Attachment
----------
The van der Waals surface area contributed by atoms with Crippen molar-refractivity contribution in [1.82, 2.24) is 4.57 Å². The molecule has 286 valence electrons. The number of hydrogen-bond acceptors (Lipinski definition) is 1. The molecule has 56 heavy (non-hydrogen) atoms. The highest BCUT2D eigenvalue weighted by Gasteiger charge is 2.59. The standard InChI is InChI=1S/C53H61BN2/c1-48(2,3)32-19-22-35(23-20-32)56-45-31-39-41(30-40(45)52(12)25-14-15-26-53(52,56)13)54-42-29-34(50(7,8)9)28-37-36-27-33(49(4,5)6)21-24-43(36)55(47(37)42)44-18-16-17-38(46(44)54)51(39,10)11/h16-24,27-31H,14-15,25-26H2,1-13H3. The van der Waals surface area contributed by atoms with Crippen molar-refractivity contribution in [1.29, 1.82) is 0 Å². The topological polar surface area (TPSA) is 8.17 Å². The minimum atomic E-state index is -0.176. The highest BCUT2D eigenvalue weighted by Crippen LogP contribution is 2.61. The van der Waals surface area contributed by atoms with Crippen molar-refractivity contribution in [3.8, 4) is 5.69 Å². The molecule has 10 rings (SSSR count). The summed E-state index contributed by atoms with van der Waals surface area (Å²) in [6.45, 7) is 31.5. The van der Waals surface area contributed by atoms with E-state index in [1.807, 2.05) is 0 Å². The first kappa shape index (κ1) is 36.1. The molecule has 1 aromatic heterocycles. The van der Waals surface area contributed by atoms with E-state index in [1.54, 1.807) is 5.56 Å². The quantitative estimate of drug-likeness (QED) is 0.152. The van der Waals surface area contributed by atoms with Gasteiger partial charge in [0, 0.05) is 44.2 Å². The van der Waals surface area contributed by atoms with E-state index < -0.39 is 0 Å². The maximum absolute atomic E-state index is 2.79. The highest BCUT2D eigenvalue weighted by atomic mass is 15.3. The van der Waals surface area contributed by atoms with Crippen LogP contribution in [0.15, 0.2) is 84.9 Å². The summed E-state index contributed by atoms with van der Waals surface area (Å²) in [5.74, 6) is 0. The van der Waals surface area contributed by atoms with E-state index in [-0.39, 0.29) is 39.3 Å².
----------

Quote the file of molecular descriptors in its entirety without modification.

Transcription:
The van der Waals surface area contributed by atoms with Crippen molar-refractivity contribution in [1.82, 2.24) is 4.57 Å². The molecule has 286 valence electrons. The number of hydrogen-bond acceptors (Lipinski definition) is 1. The molecule has 56 heavy (non-hydrogen) atoms. The highest BCUT2D eigenvalue weighted by Gasteiger charge is 2.59. The standard InChI is InChI=1S/C53H61BN2/c1-48(2,3)32-19-22-35(23-20-32)56-45-31-39-41(30-40(45)52(12)25-14-15-26-53(52,56)13)54-42-29-34(50(7,8)9)28-37-36-27-33(49(4,5)6)21-24-43(36)55(47(37)42)44-18-16-17-38(46(44)54)51(39,10)11/h16-24,27-31H,14-15,25-26H2,1-13H3. The van der Waals surface area contributed by atoms with Crippen molar-refractivity contribution in [1.29, 1.82) is 0 Å². The topological polar surface area (TPSA) is 8.17 Å². The minimum atomic E-state index is -0.176. The highest BCUT2D eigenvalue weighted by Crippen LogP contribution is 2.61. The van der Waals surface area contributed by atoms with Crippen molar-refractivity contribution in [3.8, 4) is 5.69 Å². The molecule has 10 rings (SSSR count). The summed E-state index contributed by atoms with van der Waals surface area (Å²) in [6.45, 7) is 31.5. The van der Waals surface area contributed by atoms with E-state index in [1.807, 2.05) is 0 Å². The first kappa shape index (κ1) is 36.1. The molecule has 1 aromatic heterocycles. The van der Waals surface area contributed by atoms with E-state index in [1.54, 1.807) is 5.56 Å². The quantitative estimate of drug-likeness (QED) is 0.152. The van der Waals surface area contributed by atoms with Gasteiger partial charge in [0, 0.05) is 44.2 Å². The van der Waals surface area contributed by atoms with E-state index < -0.39 is 0 Å². The maximum absolute atomic E-state index is 2.79. The highest BCUT2D eigenvalue weighted by atomic mass is 15.3. The van der Waals surface area contributed by atoms with Crippen LogP contribution in [0.15, 0.2) is 84.9 Å². The summed E-state index contributed by atoms with van der Waals surface area (Å²) in [5.74, 6) is 0. The van der Waals surface area contributed by atoms with E-state index in [-0.39, 0.29) is 39.3 Å².